Seaford chosen to take part in state's downtown development program
By Lynn R. Parks
Dr. Martin Luther King's famous speech, "I Have a Dream," is as meaningful now as it was when he delivered it from the steps of the Lincoln Memorial in 1963. Maybe even more so, said Brian Nixon.
Nixon, manager of the Invista plant in Seaford, read an excerpt of the speech at Monday's Western Sussex MLK Day of Celebration. He concluded with what are now famous words: "When we allow freedom to ring, when we let it ring from every village and every hamlet, from every state and every city, we will be able to speed up that day when all of God's children, black men and white men, Jews and Gentiles, Protestants and Catholics, will be able to join hands and sing in the words of the old Negro spiritual: Free at last! Free at last! Thank God Almighty, we are free at last!"
"This speech is still relevant," Nixon said after his reading. "We still have people being treated differently in our nation today. There are still people who judge other based on the color of their skin, their religion or their race."
But Nixon also sees relevance in another speech of King's, delivered in 1968 at the National Cathedral, in which King said, "We shall overcome because the arc of the moral universe is long, but it bends toward justice."
"The longer that we live, the closer that we get to equality," Nixon said. "On that pendulum of history, we are further toward the right side than the wrong side."
The annual MLK Day of Celebration was held at Heritage Shores in Bridgeville. About 200 people attended. Pat Jones, a member of the "MLK Dream Team," was moderator, a job that she said she has had for more years than she can remember.
"This is such a great event," she said. "It is so encouraging to know that we can come together. Look around and you can see the diversity: young and old, black and white."
Guest speaker this year was the Rev. Dr. John Moore Sr., vice president of resource development and strategic partnerships for the United Way of Delaware. Like Nixon, Moore also read an excerpt of a King speech, the 1965 "How Long, Not Long," delivered in Montgomery, Ala., and concluding with the words of the Battle Hymn of the Republic.
Moore also pleaded with people to embrace the theme of the celebration, "Injustice anywhere is a threat to justice everywhere."
King wrote those words in his Letter from Birmingham Jail, in 1963. "We are caught in an inescapable network of mutuality, tied in a single garment of destiny," King added. "Whatever affects one directly, affects all indirectly."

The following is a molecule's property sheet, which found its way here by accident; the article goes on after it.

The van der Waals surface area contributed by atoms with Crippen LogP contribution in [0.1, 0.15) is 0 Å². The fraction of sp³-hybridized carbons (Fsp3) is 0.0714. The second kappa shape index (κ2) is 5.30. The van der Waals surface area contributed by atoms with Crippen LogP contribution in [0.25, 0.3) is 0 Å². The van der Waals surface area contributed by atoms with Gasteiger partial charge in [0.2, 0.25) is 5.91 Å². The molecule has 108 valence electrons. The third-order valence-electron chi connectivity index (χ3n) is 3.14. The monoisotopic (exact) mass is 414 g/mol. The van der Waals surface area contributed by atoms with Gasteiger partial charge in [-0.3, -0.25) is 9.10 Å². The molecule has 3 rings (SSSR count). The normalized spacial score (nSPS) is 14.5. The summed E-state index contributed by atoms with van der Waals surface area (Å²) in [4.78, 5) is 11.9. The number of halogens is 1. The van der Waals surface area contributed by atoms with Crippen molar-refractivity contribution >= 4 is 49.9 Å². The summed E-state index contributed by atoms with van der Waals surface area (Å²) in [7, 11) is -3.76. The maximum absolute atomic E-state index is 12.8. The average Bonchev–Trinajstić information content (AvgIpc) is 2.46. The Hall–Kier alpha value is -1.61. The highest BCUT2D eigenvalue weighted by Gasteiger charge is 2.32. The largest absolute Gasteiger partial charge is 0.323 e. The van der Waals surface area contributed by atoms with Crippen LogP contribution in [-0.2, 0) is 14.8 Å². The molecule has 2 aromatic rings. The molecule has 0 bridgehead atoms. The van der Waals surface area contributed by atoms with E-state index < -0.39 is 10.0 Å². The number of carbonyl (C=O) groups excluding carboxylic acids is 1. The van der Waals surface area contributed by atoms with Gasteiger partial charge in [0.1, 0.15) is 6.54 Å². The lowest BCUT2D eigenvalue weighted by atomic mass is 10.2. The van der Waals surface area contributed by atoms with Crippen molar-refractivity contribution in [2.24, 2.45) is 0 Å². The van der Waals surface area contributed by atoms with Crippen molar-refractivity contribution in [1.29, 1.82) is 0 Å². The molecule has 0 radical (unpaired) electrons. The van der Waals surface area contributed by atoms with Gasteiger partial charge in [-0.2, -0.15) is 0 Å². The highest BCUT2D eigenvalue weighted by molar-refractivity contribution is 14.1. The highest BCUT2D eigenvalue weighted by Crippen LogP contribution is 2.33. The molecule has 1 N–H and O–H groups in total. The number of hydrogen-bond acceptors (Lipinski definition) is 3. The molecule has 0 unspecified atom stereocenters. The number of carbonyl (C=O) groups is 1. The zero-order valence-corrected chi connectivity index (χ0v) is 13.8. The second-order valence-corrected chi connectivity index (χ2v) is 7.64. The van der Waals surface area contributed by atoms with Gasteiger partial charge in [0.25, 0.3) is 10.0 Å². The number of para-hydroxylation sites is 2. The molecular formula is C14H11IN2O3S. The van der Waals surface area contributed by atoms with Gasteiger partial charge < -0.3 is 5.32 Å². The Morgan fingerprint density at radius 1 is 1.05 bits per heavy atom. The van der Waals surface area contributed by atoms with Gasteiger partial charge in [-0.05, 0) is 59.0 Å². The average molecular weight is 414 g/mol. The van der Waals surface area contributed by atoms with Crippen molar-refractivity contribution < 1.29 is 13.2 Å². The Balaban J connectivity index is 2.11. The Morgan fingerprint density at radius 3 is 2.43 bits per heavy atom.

"We must speak in one voice," Moore told the audience at the celebration. "Events that are happening in Ferguson, Mo., in New York City, in Paris and in Nigeria are just as much our problems as they are theirs. We have a destiny that we all share."
The event's Outstanding Community Recognition award was given to former Sussex County Councilman Dale Dukes. Dukes was also presented with proclamations from the city, county and state.
"Dale isn't the kind of person who is out front, making a lot of noise," said current council president Mike Vincent, in presenting the county proclamation. "But he was always working behind the scenes. He helps people; he has spent his whole life doing that."
Also featured during the celebration was a short skit presented by father and son Terence Moore and Jair Moore. In the skit, which was written by Terence, an older man breaks up an attack on a younger man. The older man is injured, hit in the head in the same spot that he had been hit years earlier, during the 1963 protests in Birmingham, Ala.
The young man keeps saying that he has to leave, that he has to get his cell phone back from the men who stole it. Finally, he is silenced by the older man, who cries out, "I did it for you! I did it for you! Don't go messing it up over some cell phone. If you've got to go, go and be somebody."
At the conclusion of his speech, Moore challenged members of the audience to "dare to dream."
"We can make Sussex County, Kent County, New Castle County, Delaware, the United States and the world the best places they can be," he said. "We can make them so that when Dr. Martin Luther King looks down from on high, he can say, 'Thank-you, Jesus. My dream has come true.'"
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